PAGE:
• the romance of Cabot (impressively perfunctory in that his love interest doesn't even get a line of dialogue before they're making out)
Unfortunately there comes a time when Cabot must actually go on his mission, and it is here that the movie falls apart.  I can sum up the rest of the film in three words: Cabot gets chased.

Cabot gets chased through towns.  Cabot gets chased through swamps.  Cabot gets chased through forests and villages.  Cabot gets chased alone.  Cabot gets chased with a friend.  Cabot gets chased on enemies on foot, on horseback, and in cars.  Cabot gets chased.

Now it is true that every now and again - generally when he finds some item of set decoration that looks suspiciously like parallel bars, a pommel horse, or other gymnastics equipment - Cabot will stop and fight.  And the fights ... well, the choreography is kind of obvious; they look too stilted and deliberate and they're often gimmicky for the sake of it ... but at least that choreography is something a little out of the ordinary.

Alas though, the interesting elements of the fight scenes and the goofiness of the opening act cannot make up for the tedium that is "Cabot gets chased".

Thursday, 16 April 2015

Dungeons and Dragons: Wrath of the Dragon God (2005)



The first Dungeons & Dragons movie was so catastrophically inept that the sort-of sequel could be a comparative triumph simply by being merely "not very good".  Which is exactly what it achieved.

We begin with a long and rather purple voice-over from Damodar, who is what passes for the antagonist of the piece.  We learn that he's searching for a magic doohickey that will Grant Him Great Power and also Relieve Him of the Terrible Curse of Undeath (you can hear the capital letters in the dialogue, trust me).  This is all fairly tedious and frankly we're going to have it expositioned at us a half-dozen times over the next eighty minutes so I wish they'd skipped it and done some radical like, oh, starting us with the protagonist.

Said protagonist is Sir Berek, a former knight and heroic adventurer, now retired.  Though high in the King's favour and blessed with a loving marriage to a beautiful woman, Berek's a bit glum about having to hang up his hero-ing boots.  If you suspect that the movie's about to give him a change to get back in the adventuring saddle, then have a gold star.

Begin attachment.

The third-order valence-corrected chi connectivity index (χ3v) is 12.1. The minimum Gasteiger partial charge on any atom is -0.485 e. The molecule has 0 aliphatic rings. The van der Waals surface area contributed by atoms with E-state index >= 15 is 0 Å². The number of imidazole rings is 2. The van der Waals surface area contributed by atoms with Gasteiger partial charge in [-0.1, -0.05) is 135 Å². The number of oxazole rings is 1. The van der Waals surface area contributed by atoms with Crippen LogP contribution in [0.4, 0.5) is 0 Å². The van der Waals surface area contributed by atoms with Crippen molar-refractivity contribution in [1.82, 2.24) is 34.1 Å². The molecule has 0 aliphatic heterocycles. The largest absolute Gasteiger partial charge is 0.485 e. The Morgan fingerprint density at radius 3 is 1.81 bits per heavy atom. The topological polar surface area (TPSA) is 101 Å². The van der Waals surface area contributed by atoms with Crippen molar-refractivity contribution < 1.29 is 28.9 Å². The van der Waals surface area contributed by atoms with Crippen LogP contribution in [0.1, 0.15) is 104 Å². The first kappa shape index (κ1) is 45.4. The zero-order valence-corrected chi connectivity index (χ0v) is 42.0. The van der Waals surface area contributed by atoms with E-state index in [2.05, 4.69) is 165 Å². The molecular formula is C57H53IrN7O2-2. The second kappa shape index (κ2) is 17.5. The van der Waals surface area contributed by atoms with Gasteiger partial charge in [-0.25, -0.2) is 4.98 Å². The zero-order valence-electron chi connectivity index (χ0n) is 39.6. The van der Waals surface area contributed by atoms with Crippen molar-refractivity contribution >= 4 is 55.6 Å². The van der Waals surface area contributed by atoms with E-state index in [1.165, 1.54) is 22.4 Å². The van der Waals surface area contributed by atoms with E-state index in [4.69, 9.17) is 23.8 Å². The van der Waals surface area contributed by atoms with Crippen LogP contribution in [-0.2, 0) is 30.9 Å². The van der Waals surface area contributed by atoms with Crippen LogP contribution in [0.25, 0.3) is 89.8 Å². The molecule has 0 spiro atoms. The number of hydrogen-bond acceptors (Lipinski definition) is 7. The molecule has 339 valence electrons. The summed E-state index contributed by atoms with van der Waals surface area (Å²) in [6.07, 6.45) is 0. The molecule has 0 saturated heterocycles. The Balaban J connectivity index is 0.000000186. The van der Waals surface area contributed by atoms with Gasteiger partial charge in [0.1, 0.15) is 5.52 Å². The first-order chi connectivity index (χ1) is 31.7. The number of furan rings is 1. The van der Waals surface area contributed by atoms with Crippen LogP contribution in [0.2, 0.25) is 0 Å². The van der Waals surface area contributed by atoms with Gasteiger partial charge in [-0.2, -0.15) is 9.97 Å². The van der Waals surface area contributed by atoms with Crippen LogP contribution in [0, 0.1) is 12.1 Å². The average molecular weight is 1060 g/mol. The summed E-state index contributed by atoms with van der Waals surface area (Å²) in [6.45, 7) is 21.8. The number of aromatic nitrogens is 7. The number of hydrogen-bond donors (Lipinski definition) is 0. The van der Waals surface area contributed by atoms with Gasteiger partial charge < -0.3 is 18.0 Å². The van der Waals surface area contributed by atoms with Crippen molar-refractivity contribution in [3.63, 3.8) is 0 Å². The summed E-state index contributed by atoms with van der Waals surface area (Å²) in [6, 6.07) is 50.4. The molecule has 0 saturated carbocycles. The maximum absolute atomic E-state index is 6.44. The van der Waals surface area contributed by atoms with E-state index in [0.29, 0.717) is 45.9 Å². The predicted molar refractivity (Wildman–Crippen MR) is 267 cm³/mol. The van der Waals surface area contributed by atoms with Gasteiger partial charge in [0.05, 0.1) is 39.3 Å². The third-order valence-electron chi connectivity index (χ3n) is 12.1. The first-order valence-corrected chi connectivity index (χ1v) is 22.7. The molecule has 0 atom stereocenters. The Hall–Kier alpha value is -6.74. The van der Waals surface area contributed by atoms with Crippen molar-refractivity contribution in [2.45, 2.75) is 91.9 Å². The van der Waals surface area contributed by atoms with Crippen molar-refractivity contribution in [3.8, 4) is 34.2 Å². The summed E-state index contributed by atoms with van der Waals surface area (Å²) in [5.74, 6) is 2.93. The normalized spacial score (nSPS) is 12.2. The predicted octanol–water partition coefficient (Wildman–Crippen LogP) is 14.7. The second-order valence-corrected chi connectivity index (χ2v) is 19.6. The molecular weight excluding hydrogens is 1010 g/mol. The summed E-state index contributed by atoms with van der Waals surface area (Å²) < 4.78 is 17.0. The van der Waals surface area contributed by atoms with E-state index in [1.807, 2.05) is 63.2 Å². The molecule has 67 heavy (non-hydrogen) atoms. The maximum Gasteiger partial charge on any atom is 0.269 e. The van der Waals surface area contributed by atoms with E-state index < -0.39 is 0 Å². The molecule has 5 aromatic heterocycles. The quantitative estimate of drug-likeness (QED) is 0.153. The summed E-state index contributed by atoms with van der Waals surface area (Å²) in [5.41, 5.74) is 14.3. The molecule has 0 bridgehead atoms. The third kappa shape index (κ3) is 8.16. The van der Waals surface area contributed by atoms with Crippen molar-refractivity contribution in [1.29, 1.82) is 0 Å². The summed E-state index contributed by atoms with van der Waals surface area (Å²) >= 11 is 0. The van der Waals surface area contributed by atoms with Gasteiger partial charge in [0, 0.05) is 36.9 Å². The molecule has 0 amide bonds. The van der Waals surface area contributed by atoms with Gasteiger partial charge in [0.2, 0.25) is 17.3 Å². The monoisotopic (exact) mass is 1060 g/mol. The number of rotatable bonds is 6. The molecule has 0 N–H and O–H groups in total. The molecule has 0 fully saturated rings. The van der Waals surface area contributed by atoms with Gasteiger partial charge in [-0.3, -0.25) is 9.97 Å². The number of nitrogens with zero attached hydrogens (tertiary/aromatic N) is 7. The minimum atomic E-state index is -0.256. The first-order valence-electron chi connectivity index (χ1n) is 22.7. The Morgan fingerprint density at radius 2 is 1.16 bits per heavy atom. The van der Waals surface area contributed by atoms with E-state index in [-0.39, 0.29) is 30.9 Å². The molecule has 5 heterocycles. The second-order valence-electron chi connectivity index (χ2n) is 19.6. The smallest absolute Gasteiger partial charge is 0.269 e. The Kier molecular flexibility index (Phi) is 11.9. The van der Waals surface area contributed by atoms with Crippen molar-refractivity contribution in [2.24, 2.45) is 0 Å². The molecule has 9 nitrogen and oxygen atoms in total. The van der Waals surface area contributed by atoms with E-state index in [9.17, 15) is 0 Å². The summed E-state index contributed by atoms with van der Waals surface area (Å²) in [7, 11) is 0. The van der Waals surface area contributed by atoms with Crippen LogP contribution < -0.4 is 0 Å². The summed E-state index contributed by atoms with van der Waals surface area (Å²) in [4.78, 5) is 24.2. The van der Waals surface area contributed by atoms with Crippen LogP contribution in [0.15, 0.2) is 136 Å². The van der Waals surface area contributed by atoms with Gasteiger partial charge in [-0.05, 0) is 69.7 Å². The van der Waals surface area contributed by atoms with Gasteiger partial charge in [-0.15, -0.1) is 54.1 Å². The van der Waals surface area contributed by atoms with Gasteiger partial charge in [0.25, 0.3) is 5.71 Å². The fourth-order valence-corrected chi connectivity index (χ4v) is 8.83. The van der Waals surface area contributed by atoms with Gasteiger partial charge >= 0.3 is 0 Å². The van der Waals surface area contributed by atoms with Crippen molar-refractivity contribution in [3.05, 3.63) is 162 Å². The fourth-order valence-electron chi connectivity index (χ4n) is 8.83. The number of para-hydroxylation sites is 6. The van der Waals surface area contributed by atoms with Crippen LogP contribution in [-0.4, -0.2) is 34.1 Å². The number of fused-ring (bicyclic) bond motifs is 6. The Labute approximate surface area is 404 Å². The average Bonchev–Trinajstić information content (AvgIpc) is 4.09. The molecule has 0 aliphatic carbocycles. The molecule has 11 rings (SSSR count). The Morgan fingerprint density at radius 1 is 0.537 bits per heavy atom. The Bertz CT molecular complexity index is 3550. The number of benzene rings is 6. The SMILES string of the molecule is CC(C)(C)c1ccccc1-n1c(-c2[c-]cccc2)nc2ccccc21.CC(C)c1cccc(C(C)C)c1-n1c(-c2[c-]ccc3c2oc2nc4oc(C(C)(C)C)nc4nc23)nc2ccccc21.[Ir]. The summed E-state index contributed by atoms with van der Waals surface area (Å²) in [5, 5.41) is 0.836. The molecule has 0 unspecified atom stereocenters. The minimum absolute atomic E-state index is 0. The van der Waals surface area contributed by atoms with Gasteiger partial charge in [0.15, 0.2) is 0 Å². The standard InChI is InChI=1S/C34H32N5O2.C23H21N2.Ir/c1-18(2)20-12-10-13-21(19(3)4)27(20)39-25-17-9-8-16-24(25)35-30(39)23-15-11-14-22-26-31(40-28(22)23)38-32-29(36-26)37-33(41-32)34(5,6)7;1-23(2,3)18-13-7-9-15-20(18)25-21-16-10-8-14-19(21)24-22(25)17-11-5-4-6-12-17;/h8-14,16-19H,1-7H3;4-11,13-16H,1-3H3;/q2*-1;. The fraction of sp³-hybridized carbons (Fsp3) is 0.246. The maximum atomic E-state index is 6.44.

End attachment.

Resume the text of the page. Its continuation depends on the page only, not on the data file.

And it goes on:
Berek and his wife become aware that Damodar has stolen a magical orb that sealed the prison of the terrible Dragon God Falazure.  Within a few days, Falazure will awaken and Bad Things will ensue.  Learning this comes at a cost, though, as Damodar magically afflicts Berek's wife with a curse that will slowly transform him into the same sort of undead creature he used to be.

It's thus up to Berek to assemble a motley crew of adventurers and uncover his own magic widget so that he can locate Damodar, recover the orb, and save both the kingdom and his wife.

There's nothing all that terrible, nor all that exciting, about the synopsis I just gave you, and "not all that terrible, nor all that exciting" is probably a good summation of the film, really.  It delivers a pretty standard fantasy adventure tale with pretty standard low budget effects and acting.  It does pepper things with various D&D-isms, so if you're a gaming geek like me there are a few amusing moments in seeing recognisable spells and magic items from the game being employed on-screen, but for the average viewer they'll sail by unnoticed.

At the end of the day I can't really recommend this unless you're a D&D tragic like me.  There are better fantasy films, and there are fantasy films that aren't better but are at least more ambitious (hello there, Krull).  If you really need a fantasy fix, I suggest you watch one of those, instead.  Or just fire up Game of Thrones like everyone else seems to be.